Disability Law Offices of Tony Adderley

Call Today For A Free Case Review

  • Los Angeles

    (310) 554-5188

  • San Bernardino

    (909) 962-7766

  • Riverside

    (951) 900-7077

Disability Law Offices of Tony Adderley

Concurrent Claims

  • By: Tony Adderley
  • Published: February 3, 2014
Concurrent Claims

If they worked, some people eligible for Social Security disability benefits (SSDI) may also qualify to receive a small amount of SSI (Supplemental Security Income). When you’re applying for both benefits, you are making what’s called a concurrent claim. SSI claims are dealt with in precisely the same way an SSDI claim is handled. Both programs use the same definition of disability and an identical evaluation process. You may be able to collect SSI and SSDI at the same time if you receive only a small monthly SSDI payment. This can happen if you haven’t worked much in the last decade, or if you’ve worked at part-time or low-wage jobs. An experienced disability attorney can help you obtain either or both benefits.

At the present time (early 2014), to qualify for SSI in addition to SSDI, your unearned monthly income must be less than $710; however, the limit is higher in some states, and if you work and earn any money, a different limit applies.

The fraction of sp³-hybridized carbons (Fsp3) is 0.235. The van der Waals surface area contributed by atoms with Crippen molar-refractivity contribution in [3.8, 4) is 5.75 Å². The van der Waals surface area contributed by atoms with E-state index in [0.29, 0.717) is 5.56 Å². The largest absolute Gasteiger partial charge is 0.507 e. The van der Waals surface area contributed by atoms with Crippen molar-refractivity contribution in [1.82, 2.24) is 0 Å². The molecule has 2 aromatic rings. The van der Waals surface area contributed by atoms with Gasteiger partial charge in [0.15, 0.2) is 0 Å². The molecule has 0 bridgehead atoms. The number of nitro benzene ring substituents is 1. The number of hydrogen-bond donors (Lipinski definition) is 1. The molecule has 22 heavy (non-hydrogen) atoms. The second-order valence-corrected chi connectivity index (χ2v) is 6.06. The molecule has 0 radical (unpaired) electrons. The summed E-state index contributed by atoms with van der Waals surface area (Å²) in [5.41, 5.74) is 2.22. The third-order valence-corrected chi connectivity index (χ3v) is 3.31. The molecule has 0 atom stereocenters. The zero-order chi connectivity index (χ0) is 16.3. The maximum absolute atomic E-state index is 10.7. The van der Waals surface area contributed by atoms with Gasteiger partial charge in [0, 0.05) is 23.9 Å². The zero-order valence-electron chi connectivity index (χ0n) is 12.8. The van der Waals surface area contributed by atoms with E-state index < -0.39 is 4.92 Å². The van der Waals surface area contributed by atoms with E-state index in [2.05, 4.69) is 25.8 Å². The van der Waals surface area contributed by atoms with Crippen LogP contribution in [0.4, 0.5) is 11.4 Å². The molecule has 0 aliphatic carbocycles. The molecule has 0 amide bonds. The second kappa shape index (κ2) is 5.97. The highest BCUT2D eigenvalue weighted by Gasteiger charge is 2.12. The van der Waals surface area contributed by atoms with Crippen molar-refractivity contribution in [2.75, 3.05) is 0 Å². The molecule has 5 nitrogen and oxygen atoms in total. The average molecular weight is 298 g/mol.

If you are eligible for SSI, and you also worked long enough to qualify for SSDI, you may be able to receive both benefits. However, your monthly SSDI payment must be included when calculating your eligibility for SSI; your SSDI payment may be high enough to disqualify you from SSI. Only if your SSDI benefit is less than $710 per month can you receive both SSI and SSDI benefits. If you receive a low monthly SSDI benefit, a monthly SSI payment will increase your income to $710 per month. SSI recipients are eligible for Medicaid alone, but two years after your SSDI eligibility begins, you become eligible for Medicare as well.

If you haven’t yet applied, if your disability application was denied, or if you are at any stage of the application process, seek the counsel of an experienced disability attorney who can help you understand how Social Security makes decisions about disabilities. A good Social Security disability lawyer can also help you gather any evidence or witnesses you may need to obtain your benefits. It can be a lengthy procedure; get started by contacting an experienced Social Security disability attorney as quickly as possible.

About the Author Tony Adderley has been working as a professional advocate for
individuals entitled to Social Security Disability (SSD) and worker’s
compensation benefits for more than 20 years.